Hospitals in many states were segregated by race until the late 1960s, and hospitals used by nonwhites had inadequate facilities. Some hospitals were also segregated by gender.
2. Public aid
Most of the hospitals were in cities — cities in the United States created so-called isolation hospitals in the 18th century — and these institutions began to receive public aid in the early 20th century.
3. Used mostly by the poor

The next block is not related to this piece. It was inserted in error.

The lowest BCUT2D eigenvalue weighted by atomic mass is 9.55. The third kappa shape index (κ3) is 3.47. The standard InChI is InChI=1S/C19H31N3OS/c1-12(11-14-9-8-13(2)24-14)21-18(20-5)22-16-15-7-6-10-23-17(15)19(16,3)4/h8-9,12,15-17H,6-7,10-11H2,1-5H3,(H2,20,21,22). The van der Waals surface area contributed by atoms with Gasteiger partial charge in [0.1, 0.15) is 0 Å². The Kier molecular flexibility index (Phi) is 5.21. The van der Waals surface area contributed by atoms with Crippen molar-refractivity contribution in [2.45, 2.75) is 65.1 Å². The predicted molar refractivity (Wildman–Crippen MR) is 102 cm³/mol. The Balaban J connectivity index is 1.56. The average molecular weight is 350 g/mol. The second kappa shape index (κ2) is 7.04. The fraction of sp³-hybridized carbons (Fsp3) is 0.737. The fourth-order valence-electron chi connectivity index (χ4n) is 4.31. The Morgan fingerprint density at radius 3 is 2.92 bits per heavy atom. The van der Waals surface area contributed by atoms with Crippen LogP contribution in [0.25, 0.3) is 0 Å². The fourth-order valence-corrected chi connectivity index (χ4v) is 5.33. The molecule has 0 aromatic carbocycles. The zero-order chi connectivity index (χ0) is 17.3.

Until the 20th century, hospitals were places associated with the poor and where people went to die. The wealthy were treated at their homes by doctors who made house calls 100 years ago. Physicians were not paid by hospitals. They volunteered to treat the poor to help build their reputation.
4. Religious-affiliated hospitals
Religious groups, mostly in the Northeast, opened their own hospitals to accommodate dietary restrictions not met at other hospitals. Catholic hospitals didn’t serve meat on Fridays, and meals at Jewish institutions were kosher.
5. No pain management
Hospitals today devote much attention to managing pain, as patients are treated with opioids and other medications. That was not the case 100 years ago, when pain care was overlooked.